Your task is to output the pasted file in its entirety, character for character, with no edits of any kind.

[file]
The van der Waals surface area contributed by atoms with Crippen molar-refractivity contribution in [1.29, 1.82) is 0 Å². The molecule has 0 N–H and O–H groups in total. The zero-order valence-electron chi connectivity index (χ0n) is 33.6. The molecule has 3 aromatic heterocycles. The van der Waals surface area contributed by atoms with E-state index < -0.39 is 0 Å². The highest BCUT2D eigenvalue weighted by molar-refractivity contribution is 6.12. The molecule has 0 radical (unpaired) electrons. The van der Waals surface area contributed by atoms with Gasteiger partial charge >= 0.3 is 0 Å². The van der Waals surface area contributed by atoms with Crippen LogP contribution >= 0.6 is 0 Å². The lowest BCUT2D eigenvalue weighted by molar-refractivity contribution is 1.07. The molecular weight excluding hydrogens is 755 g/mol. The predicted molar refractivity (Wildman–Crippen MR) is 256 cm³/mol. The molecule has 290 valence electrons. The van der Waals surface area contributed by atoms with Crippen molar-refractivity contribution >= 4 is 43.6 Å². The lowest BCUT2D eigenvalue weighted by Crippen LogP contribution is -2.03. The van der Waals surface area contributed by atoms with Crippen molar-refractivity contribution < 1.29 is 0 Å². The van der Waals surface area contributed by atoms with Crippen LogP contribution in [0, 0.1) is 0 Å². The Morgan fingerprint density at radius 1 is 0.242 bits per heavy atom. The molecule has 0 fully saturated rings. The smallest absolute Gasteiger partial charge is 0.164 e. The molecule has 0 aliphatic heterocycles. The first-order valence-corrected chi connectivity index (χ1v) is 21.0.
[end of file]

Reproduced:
The van der Waals surface area contributed by atoms with Crippen molar-refractivity contribution in [1.29, 1.82) is 0 Å². The molecule has 0 N–H and O–H groups in total. The zero-order valence-electron chi connectivity index (χ0n) is 33.6. The molecule has 3 aromatic heterocycles. The van der Waals surface area contributed by atoms with E-state index < -0.39 is 0 Å². The highest BCUT2D eigenvalue weighted by molar-refractivity contribution is 6.12. The molecule has 0 radical (unpaired) electrons. The van der Waals surface area contributed by atoms with Gasteiger partial charge >= 0.3 is 0 Å². The van der Waals surface area contributed by atoms with Crippen LogP contribution >= 0.6 is 0 Å². The lowest BCUT2D eigenvalue weighted by molar-refractivity contribution is 1.07. The molecular weight excluding hydrogens is 755 g/mol. The predicted molar refractivity (Wildman–Crippen MR) is 256 cm³/mol. The molecule has 290 valence electrons. The van der Waals surface area contributed by atoms with Crippen molar-refractivity contribution >= 4 is 43.6 Å². The lowest BCUT2D eigenvalue weighted by Crippen LogP contribution is -2.03. The van der Waals surface area contributed by atoms with Crippen molar-refractivity contribution < 1.29 is 0 Å². The van der Waals surface area contributed by atoms with Crippen LogP contribution in [0, 0.1) is 0 Å². The Morgan fingerprint density at radius 1 is 0.242 bits per heavy atom. The molecule has 0 fully saturated rings. The smallest absolute Gasteiger partial charge is 0.164 e. The molecule has 0 aliphatic heterocycles. The first-order valence-corrected chi connectivity index (χ1v) is 21.0.